Filing for Unemployment

Unemployment office - Wonderlane - licensed under CC BY 2.0

The rapid spread of COVID-19 and its effects on the United States are severe and uncertain. As colleges across the country transition to online classes, concerns grow among working students regarding their sources of income, with many navigating unemployment for the first time.

Students working part-time or full-time are eligible for unemployment benefits if they are not receiving paid leave, paid time off, have been laid off, had to quit their jobs as a direct result of COVID-19 or if their employer is out of business. Typically, to qualify for unemployment, the Employment Security Department requires a minimum of 680 hours worked during an employee’s base year. However, under the circumstances of COVID-19, the Federal Coronavirus Aid, Relief and Economic Security Act allows students to apply for unemployment even if they haven’t fulfilled the hours requirement. In efforts to support more unemployed individuals and families, the “waiting week” is no longer in effect for claims filed after March 8, 2020.

To apply for unemployment, students should visit the ESD webpage online. Documents and forms required to apply include a social security number or employment authorization number, the business names and mailing addresses of all places of employment within the last 18 months and any necessary bank account information.

Those seeking unemployment will also need to create a SecureAccess Washington account to access additional online services through other Washington state agencies. Information for students working for a union, a part of the military or a federal employee can be found on the Washington state’s ESD webpage.

After completing the application, students will receive a form in the mail stating if they have qualified for unemployment. The form will also include how much aid they will receive and how long they can collect benefits, all of which differ from state to state.

On the national and federal level, providing economic relief and aid remain the priority for Congress during the pandemic circumstances. Under the CARES Act, undergraduate students who have filed as independent on their 2019 tax returns will receive a one-time $1,200 stimulus check if they earn less than $75,000. However, any students who filed as dependent on a parent or guardian’s tax return do not qualify for the stimulus check. Furthermore, Congress passed a $2.2 trillion aid package, now signed into law, which will give an additional $600 check weekly through the Federal Pandemic Unemployment Compensation. Unemployed students can collect these weekly checks for up to four months in addition to state unemployment benefits.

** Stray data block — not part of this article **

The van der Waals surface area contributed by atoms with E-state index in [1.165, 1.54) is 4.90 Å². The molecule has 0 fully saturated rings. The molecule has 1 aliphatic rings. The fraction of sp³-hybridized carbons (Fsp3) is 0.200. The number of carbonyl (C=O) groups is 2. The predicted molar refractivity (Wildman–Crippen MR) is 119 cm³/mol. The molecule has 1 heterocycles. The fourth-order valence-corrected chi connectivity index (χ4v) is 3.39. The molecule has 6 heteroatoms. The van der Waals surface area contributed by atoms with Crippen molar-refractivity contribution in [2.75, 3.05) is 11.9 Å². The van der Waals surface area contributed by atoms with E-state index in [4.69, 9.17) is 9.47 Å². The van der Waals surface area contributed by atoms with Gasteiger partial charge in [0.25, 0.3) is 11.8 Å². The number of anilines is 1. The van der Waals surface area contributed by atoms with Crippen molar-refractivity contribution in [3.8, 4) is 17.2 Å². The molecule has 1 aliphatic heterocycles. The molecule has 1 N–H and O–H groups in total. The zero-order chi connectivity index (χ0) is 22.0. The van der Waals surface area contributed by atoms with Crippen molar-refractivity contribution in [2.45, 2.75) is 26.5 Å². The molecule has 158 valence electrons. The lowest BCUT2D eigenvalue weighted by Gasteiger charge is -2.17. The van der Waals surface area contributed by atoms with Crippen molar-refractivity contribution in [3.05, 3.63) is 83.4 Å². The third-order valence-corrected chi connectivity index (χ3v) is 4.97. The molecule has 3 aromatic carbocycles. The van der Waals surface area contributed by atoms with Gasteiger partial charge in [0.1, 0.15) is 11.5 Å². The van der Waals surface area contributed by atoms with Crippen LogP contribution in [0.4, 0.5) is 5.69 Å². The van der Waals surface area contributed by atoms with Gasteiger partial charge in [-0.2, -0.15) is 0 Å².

For those students who have lost work-study jobs, they may be eligible to receive multiple payments, scholarships, or vouchers for the remaining school year. The amount provided in aid will be in accordance with a student’s award amount, which can be found on the FAFSA award letter. Students may also delay payments on their federal loans, interest-free, until September 2020.

For students who will not be completing the remainder of the academic year, the CARES Act has recommended colleges waive limits on aid packages, such as loans and Pell Grants. This measure ensures that the money used from a student’s federal direct loan or Pell Grant for the semester won’t count towards their lifetime limit on student aid. Students in emergency circumstances may also request more financial aid. If a family’s financial circumstances have changed due to COVID-19, students may appeal their award on the FAFSA website.

As new unemployment measures transition into laws nationwide, Governor Jay Inslee has stated he will be supporting more economic relief programs for Washington residents including temporary halts on evictions for renters, cash assistance for low-income families, and providing free school meals even during the closures of schools through the remaining academic year.